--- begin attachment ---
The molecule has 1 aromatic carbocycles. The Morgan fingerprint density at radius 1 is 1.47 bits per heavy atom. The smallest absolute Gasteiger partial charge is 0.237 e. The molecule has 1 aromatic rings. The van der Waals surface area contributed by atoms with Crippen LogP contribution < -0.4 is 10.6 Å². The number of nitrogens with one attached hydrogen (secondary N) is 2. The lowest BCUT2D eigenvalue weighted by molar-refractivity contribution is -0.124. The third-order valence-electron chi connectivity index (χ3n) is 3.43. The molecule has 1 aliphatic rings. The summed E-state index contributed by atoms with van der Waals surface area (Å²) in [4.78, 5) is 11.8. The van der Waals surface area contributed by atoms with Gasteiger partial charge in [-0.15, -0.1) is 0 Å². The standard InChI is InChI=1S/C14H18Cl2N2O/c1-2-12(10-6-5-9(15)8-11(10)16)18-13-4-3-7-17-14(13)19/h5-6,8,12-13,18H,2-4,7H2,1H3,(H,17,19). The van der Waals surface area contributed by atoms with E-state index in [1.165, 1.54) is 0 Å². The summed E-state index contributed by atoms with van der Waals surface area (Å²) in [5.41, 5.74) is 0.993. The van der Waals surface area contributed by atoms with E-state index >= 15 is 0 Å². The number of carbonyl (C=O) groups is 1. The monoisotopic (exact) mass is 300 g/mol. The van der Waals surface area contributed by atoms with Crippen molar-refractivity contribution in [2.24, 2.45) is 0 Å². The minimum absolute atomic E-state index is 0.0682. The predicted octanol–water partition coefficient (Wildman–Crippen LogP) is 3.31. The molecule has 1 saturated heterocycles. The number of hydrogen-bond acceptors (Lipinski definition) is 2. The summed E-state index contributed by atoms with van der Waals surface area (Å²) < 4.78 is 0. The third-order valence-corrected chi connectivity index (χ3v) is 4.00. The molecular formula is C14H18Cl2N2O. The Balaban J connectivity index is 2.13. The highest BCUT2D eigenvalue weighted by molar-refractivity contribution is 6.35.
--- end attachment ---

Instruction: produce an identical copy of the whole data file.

The molecule has 1 aromatic carbocycles. The Morgan fingerprint density at radius 1 is 1.47 bits per heavy atom. The smallest absolute Gasteiger partial charge is 0.237 e. The molecule has 1 aromatic rings. The van der Waals surface area contributed by atoms with Crippen LogP contribution < -0.4 is 10.6 Å². The number of nitrogens with one attached hydrogen (secondary N) is 2. The lowest BCUT2D eigenvalue weighted by molar-refractivity contribution is -0.124. The third-order valence-electron chi connectivity index (χ3n) is 3.43. The molecule has 1 aliphatic rings. The summed E-state index contributed by atoms with van der Waals surface area (Å²) in [4.78, 5) is 11.8. The van der Waals surface area contributed by atoms with Gasteiger partial charge in [-0.15, -0.1) is 0 Å². The standard InChI is InChI=1S/C14H18Cl2N2O/c1-2-12(10-6-5-9(15)8-11(10)16)18-13-4-3-7-17-14(13)19/h5-6,8,12-13,18H,2-4,7H2,1H3,(H,17,19). The van der Waals surface area contributed by atoms with E-state index in [1.165, 1.54) is 0 Å². The summed E-state index contributed by atoms with van der Waals surface area (Å²) in [5.41, 5.74) is 0.993. The van der Waals surface area contributed by atoms with E-state index >= 15 is 0 Å². The number of carbonyl (C=O) groups is 1. The monoisotopic (exact) mass is 300 g/mol. The van der Waals surface area contributed by atoms with Crippen molar-refractivity contribution in [2.24, 2.45) is 0 Å². The minimum absolute atomic E-state index is 0.0682. The predicted octanol–water partition coefficient (Wildman–Crippen LogP) is 3.31. The molecule has 1 saturated heterocycles. The number of hydrogen-bond acceptors (Lipinski definition) is 2. The summed E-state index contributed by atoms with van der Waals surface area (Å²) < 4.78 is 0. The third-order valence-corrected chi connectivity index (χ3v) is 4.00. The molecular formula is C14H18Cl2N2O. The Balaban J connectivity index is 2.13. The highest BCUT2D eigenvalue weighted by molar-refractivity contribution is 6.35.